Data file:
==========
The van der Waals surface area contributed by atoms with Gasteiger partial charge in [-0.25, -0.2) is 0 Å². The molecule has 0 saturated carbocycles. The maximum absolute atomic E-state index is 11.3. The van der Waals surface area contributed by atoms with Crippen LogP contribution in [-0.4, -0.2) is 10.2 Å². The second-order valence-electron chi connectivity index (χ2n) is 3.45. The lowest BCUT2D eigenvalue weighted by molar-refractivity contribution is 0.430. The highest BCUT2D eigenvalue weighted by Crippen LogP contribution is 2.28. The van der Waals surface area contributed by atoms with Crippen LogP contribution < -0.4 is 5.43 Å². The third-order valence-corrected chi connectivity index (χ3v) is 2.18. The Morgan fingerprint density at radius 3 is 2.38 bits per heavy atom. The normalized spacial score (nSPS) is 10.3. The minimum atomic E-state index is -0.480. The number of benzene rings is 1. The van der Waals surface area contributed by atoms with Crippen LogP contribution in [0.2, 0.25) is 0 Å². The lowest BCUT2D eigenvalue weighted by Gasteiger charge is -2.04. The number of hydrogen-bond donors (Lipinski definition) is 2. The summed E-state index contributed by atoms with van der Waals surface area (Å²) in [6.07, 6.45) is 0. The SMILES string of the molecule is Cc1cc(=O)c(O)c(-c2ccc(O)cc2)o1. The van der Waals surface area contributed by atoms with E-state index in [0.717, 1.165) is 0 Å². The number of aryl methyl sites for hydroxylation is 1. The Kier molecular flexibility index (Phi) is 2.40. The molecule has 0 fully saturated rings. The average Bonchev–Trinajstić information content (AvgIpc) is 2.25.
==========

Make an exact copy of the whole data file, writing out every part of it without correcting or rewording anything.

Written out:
The van der Waals surface area contributed by atoms with Gasteiger partial charge in [-0.25, -0.2) is 0 Å². The molecule has 0 saturated carbocycles. The maximum absolute atomic E-state index is 11.3. The van der Waals surface area contributed by atoms with Crippen LogP contribution in [-0.4, -0.2) is 10.2 Å². The second-order valence-electron chi connectivity index (χ2n) is 3.45. The lowest BCUT2D eigenvalue weighted by molar-refractivity contribution is 0.430. The highest BCUT2D eigenvalue weighted by Crippen LogP contribution is 2.28. The van der Waals surface area contributed by atoms with Crippen LogP contribution < -0.4 is 5.43 Å². The third-order valence-corrected chi connectivity index (χ3v) is 2.18. The Morgan fingerprint density at radius 3 is 2.38 bits per heavy atom. The normalized spacial score (nSPS) is 10.3. The minimum atomic E-state index is -0.480. The number of benzene rings is 1. The van der Waals surface area contributed by atoms with Crippen LogP contribution in [0.2, 0.25) is 0 Å². The lowest BCUT2D eigenvalue weighted by Gasteiger charge is -2.04. The number of hydrogen-bond donors (Lipinski definition) is 2. The summed E-state index contributed by atoms with van der Waals surface area (Å²) in [6.07, 6.45) is 0. The SMILES string of the molecule is Cc1cc(=O)c(O)c(-c2ccc(O)cc2)o1. The van der Waals surface area contributed by atoms with E-state index in [0.717, 1.165) is 0 Å². The number of aryl methyl sites for hydroxylation is 1. The Kier molecular flexibility index (Phi) is 2.40. The molecule has 0 fully saturated rings. The average Bonchev–Trinajstić information content (AvgIpc) is 2.25.